Our laws allow employers to hire new employees on a probationary basis, and doing so can give both parties time to assess how good the “fit” actually is and whether the employee should become a permanent one.
Employers must however avoid falling into the trap of thinking that they can dismiss a probationary employee at will; on the contrary they must ensure both “substantive” and “procedural” fairness at all stages of the process.
But how do you ensure fairness?
The Labour Relations Act’s “Code of Good Practice: Dismissal” provides important guidelines in this regard (note that what is set out below is of necessity only a summary so be sure to take full legal advice on how the Code’s detailed requirements will apply to your specific case) –
It entitles employers to require new employees to serve a probationary period “before the appointment of the employee is confirmed”. It must be for a “reasonable duration”.
The employer must use the period of probation to assess performance. What does that mean? Per the Labour Appeal Court (LAC) in the recent decision discussed below “…the purpose of a probationary period is not only to assess whether the employee has the technical skills or ability to do the job. It also serves the purpose of ascertaining whether the employee is a suitable employee in a wider sense. This allows consideration of matters of “fit” – aspects of demeanour, diligence, compatibility and character”.
The employer must give the employee reasonable assistance, training and guidance.
An employer is entitled to extend the probationary period in order to complete any performance appraisal.
Importantly, a lower standard of substantive fairness applies during the probation period than would be the case with permanent employment: “Any person making a decision about the fairness of a dismissal of an employee for poor work performance during or on expiry of the probationary period ought to accept reasons for dismissal that may be less compelling than would be the case in dismissals effected after the completion of the probationary period.”
That provision, held the LAC, “is a clear indicator that arbitrators should hesitate to interfere with employer’s decisions on whether probationary employees have attained the required performance standard, or with the standards themselves”.
Let’s have a look at that LAC decision as it provides a good example of these principles in action…
Dismissed for poor work performance
A non-profit organisation employed a supply chain coordinator under an employment contract which required a 6 month probationary period to give the employer time to assess the employee for suitability for permanent employment.
Concerns over the employee’s performance arose during her probationary period, she was consistently made aware (in eight performance meetings and appraisals over a three month period) that her performance was not up to standard, and eventually a hearing concluded that she “lacked the understanding and ability to carry out her assigned tasks despite having been given assistance and a reasonable opportunity to improve”.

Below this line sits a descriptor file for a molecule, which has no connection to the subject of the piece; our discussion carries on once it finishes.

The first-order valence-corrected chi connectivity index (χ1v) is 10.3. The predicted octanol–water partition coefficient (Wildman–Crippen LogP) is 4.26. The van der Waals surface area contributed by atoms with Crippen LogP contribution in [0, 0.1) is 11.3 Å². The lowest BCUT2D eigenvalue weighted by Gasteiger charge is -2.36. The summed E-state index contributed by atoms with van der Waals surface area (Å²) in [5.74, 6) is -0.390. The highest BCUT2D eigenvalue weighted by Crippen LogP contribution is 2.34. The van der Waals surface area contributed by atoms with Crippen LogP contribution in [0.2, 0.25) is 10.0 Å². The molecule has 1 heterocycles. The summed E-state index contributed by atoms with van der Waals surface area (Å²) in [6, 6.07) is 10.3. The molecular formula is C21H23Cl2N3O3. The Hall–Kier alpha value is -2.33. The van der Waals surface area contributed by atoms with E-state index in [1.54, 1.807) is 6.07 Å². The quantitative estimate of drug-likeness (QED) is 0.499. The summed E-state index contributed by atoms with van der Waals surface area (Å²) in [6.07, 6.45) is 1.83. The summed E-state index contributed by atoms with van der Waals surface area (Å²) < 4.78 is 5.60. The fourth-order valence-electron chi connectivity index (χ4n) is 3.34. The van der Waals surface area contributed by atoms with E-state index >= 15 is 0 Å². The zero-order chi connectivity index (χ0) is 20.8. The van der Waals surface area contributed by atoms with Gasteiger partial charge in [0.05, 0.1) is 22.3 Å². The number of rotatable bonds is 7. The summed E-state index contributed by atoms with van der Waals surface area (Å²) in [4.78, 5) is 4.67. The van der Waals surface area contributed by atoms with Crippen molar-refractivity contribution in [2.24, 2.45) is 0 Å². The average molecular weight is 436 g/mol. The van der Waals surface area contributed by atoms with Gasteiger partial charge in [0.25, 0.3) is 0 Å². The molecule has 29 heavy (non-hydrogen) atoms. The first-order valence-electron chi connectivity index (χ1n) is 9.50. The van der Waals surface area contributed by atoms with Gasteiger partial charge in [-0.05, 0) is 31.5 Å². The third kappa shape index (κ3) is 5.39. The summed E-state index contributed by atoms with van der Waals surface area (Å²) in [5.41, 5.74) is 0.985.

When she was dismissed for poor work performance she referred her dismissal to the CCMA (Commission for Conciliation, Mediation and Arbitration). The commissioner held her dismissal to have been unfair and ordered her reinstatement retrospectively to the date of dismissal. The Labour Court declined to reverse this decision.
Importantly, the commissioner had concluded that the employee automatically became a permanent employee when her probation ended (her actual dismissal took place only after expiry of the probationary period) and that this indicated that her employer was satisfied with her performance and that she had satisfactorily completed her probation period. Moreover, held the commissioner, the employer had not properly considered sanctions or remedies other than dismissal and the employee should have been retrained and her responsibilities adjusted.
Not so, held the LAC on appeal. When the probation period came to an end the employer was engaged in an ongoing review and evaluation process and by inference intended to extend the probation period until the review and evaluation process was completed. The lower standard of fairness accordingly applied and the evidence revealed “a performance problem that sufficiently justified the [employer]’s decision, after extensive evaluation, counselling and guidance, not to confirm [the employee]’s suitability for permanent appointment.” As an NPO with limited resources, the employer had no obligation to re-write the employee’s job description.
The dismissal was accordingly fair and the CCMA’s reinstatement award set aside.
A final thought – as always, our labour laws being so complex and the penalties for getting them wrong so severe, take specific legal advice on your particular matter!